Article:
These rovers must be using Linux as there core operating system!
Mars rovers Spirit and Opportunity have been given the green light to keep on roving, possibly through to the end of 2009. The rovers' continued good health is the only limit mentioned in NASA's announcement of the mission extension. The twin rovers landed on Mars in 2004. The original mission called for the pair to spend three …
For 4 years all the rovers managed to accomplish was to stuck a few times in the sand (OK - confirms there is sand there!), take pictures of dust devils and "blueberries" and provide some "tantalising" evidence.
As much as I admire the engineers for making obviously some tough little buggers this just shows inefficient robot space missions are. Bad value for money in other words.
There is no substitute for proper, manned space exploration and hopefully the futility of the rovers aimless roving will help bring some sense into the heads of some people.
"The rovers run a VxWorks embedded operating system on a radiation-hardened 20 MHz RAD6000 CPU with 128 MB of DRAM with error detection and correction and 3 MB of EEPROM. Each rover also has 256 MB of flash memory."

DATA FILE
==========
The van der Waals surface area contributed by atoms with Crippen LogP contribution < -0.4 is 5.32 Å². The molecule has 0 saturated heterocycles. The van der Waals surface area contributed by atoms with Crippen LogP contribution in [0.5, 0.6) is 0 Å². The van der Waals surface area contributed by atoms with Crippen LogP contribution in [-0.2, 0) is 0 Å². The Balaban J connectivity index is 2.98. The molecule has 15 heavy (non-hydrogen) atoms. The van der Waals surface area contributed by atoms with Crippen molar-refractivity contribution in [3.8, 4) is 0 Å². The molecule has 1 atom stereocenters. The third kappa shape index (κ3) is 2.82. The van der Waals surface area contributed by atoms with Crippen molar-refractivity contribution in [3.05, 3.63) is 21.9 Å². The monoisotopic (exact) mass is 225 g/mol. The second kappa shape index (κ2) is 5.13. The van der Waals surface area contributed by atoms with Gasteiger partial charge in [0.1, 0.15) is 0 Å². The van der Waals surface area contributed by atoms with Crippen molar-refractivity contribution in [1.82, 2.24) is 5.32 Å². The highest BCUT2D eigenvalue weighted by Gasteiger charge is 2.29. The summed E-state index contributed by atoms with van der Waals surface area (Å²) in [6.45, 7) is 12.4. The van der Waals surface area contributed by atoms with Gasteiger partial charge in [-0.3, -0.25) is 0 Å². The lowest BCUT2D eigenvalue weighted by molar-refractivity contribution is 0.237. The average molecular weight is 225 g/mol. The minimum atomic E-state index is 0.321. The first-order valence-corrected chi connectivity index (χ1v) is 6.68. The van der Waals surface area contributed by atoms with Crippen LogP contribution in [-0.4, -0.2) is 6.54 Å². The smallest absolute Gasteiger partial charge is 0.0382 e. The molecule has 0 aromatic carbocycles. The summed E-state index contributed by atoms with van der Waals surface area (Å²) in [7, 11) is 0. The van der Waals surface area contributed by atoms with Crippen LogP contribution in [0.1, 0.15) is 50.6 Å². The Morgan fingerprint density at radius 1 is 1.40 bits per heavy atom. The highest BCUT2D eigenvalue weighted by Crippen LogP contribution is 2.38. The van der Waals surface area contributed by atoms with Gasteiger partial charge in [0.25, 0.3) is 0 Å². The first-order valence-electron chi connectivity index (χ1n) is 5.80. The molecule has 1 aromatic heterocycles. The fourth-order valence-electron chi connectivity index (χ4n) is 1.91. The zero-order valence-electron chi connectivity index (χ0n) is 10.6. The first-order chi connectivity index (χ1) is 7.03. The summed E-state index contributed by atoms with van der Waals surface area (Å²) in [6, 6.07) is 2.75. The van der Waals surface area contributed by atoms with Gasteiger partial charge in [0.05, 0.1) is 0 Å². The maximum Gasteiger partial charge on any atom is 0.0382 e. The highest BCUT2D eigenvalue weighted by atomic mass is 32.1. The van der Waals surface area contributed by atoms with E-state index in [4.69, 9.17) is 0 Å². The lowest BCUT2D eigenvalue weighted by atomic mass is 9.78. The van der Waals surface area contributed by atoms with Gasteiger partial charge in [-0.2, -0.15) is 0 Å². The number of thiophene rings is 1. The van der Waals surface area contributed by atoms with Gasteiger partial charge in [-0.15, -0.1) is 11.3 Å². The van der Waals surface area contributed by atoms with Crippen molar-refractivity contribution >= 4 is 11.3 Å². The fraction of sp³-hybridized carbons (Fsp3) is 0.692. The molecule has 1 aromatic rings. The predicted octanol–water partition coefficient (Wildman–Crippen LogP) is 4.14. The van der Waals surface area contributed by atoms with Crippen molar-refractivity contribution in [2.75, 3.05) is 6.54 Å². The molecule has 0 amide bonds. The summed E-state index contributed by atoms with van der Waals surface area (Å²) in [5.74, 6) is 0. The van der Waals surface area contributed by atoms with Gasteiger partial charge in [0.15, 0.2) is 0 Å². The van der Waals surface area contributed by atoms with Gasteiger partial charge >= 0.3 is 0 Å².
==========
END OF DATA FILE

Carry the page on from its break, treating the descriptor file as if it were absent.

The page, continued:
The rovers have a RTOS. Take your zealotry elsewhere.
Yes a manned mission might have revealed alot more. However when the rover missions were launched back in 2003 ? we knew nothing about the little red planet.
We know so much more now that a manned journey is possible.
The other thing to remember - very vividly is the robots can just power down over winter - humans can't yet hibernate - they just tend to die.
If we loose a robot - who cares its a robot. Imagine what would happen if we "lost" a team of 4.
At the moment the journey time to mars is 6-9months ? Thats alot of time to be confined into a small tin can knowing that even if you survive the landing, the 3 months on the planet, the take off you've got another 6-9 months of sitting in a tin can to come home - eek.
I still don't think that a manned mission will happen for the next 10 years, unless we make a major breakthough in engines.
If the journey time could be cut down to say a month then it becomes more practicle.
Wiki: "The rovers run a VxWorks embedded operating system on a radiation-hardened 20 MHz RAD6000 CPU with 128 MB of DRAM with error detection and correction and 3 MB of EEPROM. Each rover also has 256 MB of flash memory."